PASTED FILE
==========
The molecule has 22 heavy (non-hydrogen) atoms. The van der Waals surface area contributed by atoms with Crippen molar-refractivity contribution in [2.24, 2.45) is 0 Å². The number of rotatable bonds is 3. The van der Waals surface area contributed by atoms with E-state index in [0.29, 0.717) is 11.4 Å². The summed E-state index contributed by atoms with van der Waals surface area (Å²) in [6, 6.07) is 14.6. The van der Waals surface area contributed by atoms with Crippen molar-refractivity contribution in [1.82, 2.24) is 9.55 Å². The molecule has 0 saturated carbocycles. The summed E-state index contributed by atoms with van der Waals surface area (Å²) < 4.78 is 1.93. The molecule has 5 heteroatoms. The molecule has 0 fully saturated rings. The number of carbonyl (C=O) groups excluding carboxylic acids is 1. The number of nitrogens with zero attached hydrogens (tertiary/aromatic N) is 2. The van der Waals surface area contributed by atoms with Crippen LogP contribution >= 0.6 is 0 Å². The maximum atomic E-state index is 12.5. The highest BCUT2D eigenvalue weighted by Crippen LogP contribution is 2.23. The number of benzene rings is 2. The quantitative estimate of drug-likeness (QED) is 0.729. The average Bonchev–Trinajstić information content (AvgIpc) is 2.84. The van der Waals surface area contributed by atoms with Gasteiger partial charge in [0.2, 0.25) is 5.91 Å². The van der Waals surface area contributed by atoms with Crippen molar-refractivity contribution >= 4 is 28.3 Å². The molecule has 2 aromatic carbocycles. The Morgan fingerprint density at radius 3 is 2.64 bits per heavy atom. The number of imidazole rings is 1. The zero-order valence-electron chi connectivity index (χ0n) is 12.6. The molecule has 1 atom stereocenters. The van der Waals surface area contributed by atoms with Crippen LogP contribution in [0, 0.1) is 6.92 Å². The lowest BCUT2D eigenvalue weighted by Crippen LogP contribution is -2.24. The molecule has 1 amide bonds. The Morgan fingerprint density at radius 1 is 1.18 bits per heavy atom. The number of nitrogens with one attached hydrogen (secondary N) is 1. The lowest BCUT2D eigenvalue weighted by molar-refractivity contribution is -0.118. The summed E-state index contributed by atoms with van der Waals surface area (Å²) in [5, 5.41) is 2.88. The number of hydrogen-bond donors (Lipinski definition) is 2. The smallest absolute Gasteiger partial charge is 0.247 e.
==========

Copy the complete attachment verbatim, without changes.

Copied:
The molecule has 22 heavy (non-hydrogen) atoms. The van der Waals surface area contributed by atoms with Crippen molar-refractivity contribution in [2.24, 2.45) is 0 Å². The number of rotatable bonds is 3. The van der Waals surface area contributed by atoms with E-state index in [0.29, 0.717) is 11.4 Å². The summed E-state index contributed by atoms with van der Waals surface area (Å²) in [6, 6.07) is 14.6. The van der Waals surface area contributed by atoms with Crippen molar-refractivity contribution in [1.82, 2.24) is 9.55 Å². The molecule has 0 saturated carbocycles. The summed E-state index contributed by atoms with van der Waals surface area (Å²) < 4.78 is 1.93. The molecule has 5 heteroatoms. The molecule has 0 fully saturated rings. The number of carbonyl (C=O) groups excluding carboxylic acids is 1. The number of nitrogens with zero attached hydrogens (tertiary/aromatic N) is 2. The van der Waals surface area contributed by atoms with Crippen LogP contribution >= 0.6 is 0 Å². The maximum atomic E-state index is 12.5. The highest BCUT2D eigenvalue weighted by Crippen LogP contribution is 2.23. The number of benzene rings is 2. The quantitative estimate of drug-likeness (QED) is 0.729. The average Bonchev–Trinajstić information content (AvgIpc) is 2.84. The van der Waals surface area contributed by atoms with Gasteiger partial charge in [0.2, 0.25) is 5.91 Å². The van der Waals surface area contributed by atoms with Crippen molar-refractivity contribution >= 4 is 28.3 Å². The molecule has 2 aromatic carbocycles. The Morgan fingerprint density at radius 3 is 2.64 bits per heavy atom. The number of imidazole rings is 1. The zero-order valence-electron chi connectivity index (χ0n) is 12.6. The molecule has 1 atom stereocenters. The van der Waals surface area contributed by atoms with Crippen LogP contribution in [0, 0.1) is 6.92 Å². The lowest BCUT2D eigenvalue weighted by Crippen LogP contribution is -2.24. The molecule has 1 amide bonds. The Morgan fingerprint density at radius 1 is 1.18 bits per heavy atom. The number of nitrogens with one attached hydrogen (secondary N) is 1. The lowest BCUT2D eigenvalue weighted by molar-refractivity contribution is -0.118. The summed E-state index contributed by atoms with van der Waals surface area (Å²) in [5, 5.41) is 2.88. The number of hydrogen-bond donors (Lipinski definition) is 2. The smallest absolute Gasteiger partial charge is 0.247 e.